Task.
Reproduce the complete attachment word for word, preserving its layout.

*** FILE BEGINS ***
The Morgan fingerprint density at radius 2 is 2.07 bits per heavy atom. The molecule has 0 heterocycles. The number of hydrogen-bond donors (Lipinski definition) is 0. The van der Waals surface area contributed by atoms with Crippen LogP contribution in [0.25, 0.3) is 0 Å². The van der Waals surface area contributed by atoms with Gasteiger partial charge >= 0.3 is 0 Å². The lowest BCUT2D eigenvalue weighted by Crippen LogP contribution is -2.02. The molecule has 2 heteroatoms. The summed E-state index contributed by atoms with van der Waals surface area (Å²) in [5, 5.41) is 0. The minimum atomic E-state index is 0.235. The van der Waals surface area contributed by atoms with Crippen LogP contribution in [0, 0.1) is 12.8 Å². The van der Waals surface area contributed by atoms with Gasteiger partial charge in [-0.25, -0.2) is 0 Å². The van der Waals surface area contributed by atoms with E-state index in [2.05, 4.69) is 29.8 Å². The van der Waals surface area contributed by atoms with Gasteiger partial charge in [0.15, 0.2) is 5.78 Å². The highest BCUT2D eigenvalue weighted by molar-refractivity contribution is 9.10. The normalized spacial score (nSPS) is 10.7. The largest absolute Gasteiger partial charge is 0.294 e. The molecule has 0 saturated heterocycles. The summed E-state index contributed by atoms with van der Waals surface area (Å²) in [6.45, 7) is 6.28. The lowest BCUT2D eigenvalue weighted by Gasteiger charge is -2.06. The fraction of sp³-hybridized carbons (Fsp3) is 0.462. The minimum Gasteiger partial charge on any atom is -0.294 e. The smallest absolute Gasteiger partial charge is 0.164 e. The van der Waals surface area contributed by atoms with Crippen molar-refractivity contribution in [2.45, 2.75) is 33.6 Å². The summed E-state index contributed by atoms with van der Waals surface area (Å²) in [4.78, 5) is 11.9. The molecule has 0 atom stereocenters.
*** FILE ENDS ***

The Morgan fingerprint density at radius 2 is 2.07 bits per heavy atom. The molecule has 0 heterocycles. The number of hydrogen-bond donors (Lipinski definition) is 0. The van der Waals surface area contributed by atoms with Crippen LogP contribution in [0.25, 0.3) is 0 Å². The van der Waals surface area contributed by atoms with Gasteiger partial charge >= 0.3 is 0 Å². The lowest BCUT2D eigenvalue weighted by Crippen LogP contribution is -2.02. The molecule has 2 heteroatoms. The summed E-state index contributed by atoms with van der Waals surface area (Å²) in [5, 5.41) is 0. The minimum atomic E-state index is 0.235. The van der Waals surface area contributed by atoms with Crippen LogP contribution in [0, 0.1) is 12.8 Å². The van der Waals surface area contributed by atoms with Gasteiger partial charge in [-0.25, -0.2) is 0 Å². The van der Waals surface area contributed by atoms with E-state index in [2.05, 4.69) is 29.8 Å². The van der Waals surface area contributed by atoms with Gasteiger partial charge in [0.15, 0.2) is 5.78 Å². The highest BCUT2D eigenvalue weighted by molar-refractivity contribution is 9.10. The normalized spacial score (nSPS) is 10.7. The largest absolute Gasteiger partial charge is 0.294 e. The molecule has 0 saturated heterocycles. The summed E-state index contributed by atoms with van der Waals surface area (Å²) in [6.45, 7) is 6.28. The lowest BCUT2D eigenvalue weighted by Gasteiger charge is -2.06. The fraction of sp³-hybridized carbons (Fsp3) is 0.462. The minimum Gasteiger partial charge on any atom is -0.294 e. The smallest absolute Gasteiger partial charge is 0.164 e. The van der Waals surface area contributed by atoms with Crippen molar-refractivity contribution in [2.45, 2.75) is 33.6 Å². The summed E-state index contributed by atoms with van der Waals surface area (Å²) in [4.78, 5) is 11.9. The molecule has 0 atom stereocenters.